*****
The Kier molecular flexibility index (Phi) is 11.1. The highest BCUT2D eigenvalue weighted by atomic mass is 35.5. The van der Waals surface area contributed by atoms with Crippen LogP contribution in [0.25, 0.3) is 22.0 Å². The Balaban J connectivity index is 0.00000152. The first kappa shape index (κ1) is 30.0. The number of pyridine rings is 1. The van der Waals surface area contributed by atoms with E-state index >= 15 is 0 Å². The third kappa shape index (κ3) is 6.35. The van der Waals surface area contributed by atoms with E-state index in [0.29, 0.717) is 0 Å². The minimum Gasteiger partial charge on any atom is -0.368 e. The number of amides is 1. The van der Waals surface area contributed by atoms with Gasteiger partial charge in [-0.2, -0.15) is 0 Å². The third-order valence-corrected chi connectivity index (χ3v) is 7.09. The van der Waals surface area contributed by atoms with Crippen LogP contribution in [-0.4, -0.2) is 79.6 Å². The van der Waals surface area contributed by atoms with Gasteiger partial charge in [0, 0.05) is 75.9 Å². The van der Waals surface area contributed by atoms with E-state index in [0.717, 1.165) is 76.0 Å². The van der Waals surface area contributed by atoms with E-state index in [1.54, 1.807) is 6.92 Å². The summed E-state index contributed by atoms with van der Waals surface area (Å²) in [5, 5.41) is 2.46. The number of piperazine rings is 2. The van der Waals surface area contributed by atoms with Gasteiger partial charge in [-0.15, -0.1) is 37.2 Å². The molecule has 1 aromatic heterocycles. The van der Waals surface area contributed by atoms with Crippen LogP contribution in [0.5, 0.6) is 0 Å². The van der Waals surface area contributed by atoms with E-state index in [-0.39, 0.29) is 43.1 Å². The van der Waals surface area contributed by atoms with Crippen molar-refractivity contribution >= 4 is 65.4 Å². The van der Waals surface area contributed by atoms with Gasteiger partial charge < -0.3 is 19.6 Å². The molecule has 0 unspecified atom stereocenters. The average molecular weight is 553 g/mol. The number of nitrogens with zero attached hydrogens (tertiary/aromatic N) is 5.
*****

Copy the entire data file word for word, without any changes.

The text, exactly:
The Kier molecular flexibility index (Phi) is 11.1. The highest BCUT2D eigenvalue weighted by atomic mass is 35.5. The van der Waals surface area contributed by atoms with Crippen LogP contribution in [0.25, 0.3) is 22.0 Å². The Balaban J connectivity index is 0.00000152. The first kappa shape index (κ1) is 30.0. The number of pyridine rings is 1. The van der Waals surface area contributed by atoms with E-state index >= 15 is 0 Å². The third kappa shape index (κ3) is 6.35. The van der Waals surface area contributed by atoms with E-state index in [0.29, 0.717) is 0 Å². The minimum Gasteiger partial charge on any atom is -0.368 e. The number of amides is 1. The van der Waals surface area contributed by atoms with Gasteiger partial charge in [-0.2, -0.15) is 0 Å². The third-order valence-corrected chi connectivity index (χ3v) is 7.09. The van der Waals surface area contributed by atoms with Crippen LogP contribution in [-0.4, -0.2) is 79.6 Å². The van der Waals surface area contributed by atoms with Gasteiger partial charge in [0, 0.05) is 75.9 Å². The van der Waals surface area contributed by atoms with E-state index in [0.717, 1.165) is 76.0 Å². The van der Waals surface area contributed by atoms with E-state index in [1.54, 1.807) is 6.92 Å². The summed E-state index contributed by atoms with van der Waals surface area (Å²) in [5, 5.41) is 2.46. The number of piperazine rings is 2. The van der Waals surface area contributed by atoms with Gasteiger partial charge in [-0.15, -0.1) is 37.2 Å². The molecule has 1 aromatic heterocycles. The van der Waals surface area contributed by atoms with Crippen LogP contribution in [0.5, 0.6) is 0 Å². The van der Waals surface area contributed by atoms with E-state index in [-0.39, 0.29) is 43.1 Å². The van der Waals surface area contributed by atoms with Crippen molar-refractivity contribution >= 4 is 65.4 Å². The van der Waals surface area contributed by atoms with Gasteiger partial charge < -0.3 is 19.6 Å². The molecule has 0 unspecified atom stereocenters. The average molecular weight is 553 g/mol. The number of nitrogens with zero attached hydrogens (tertiary/aromatic N) is 5.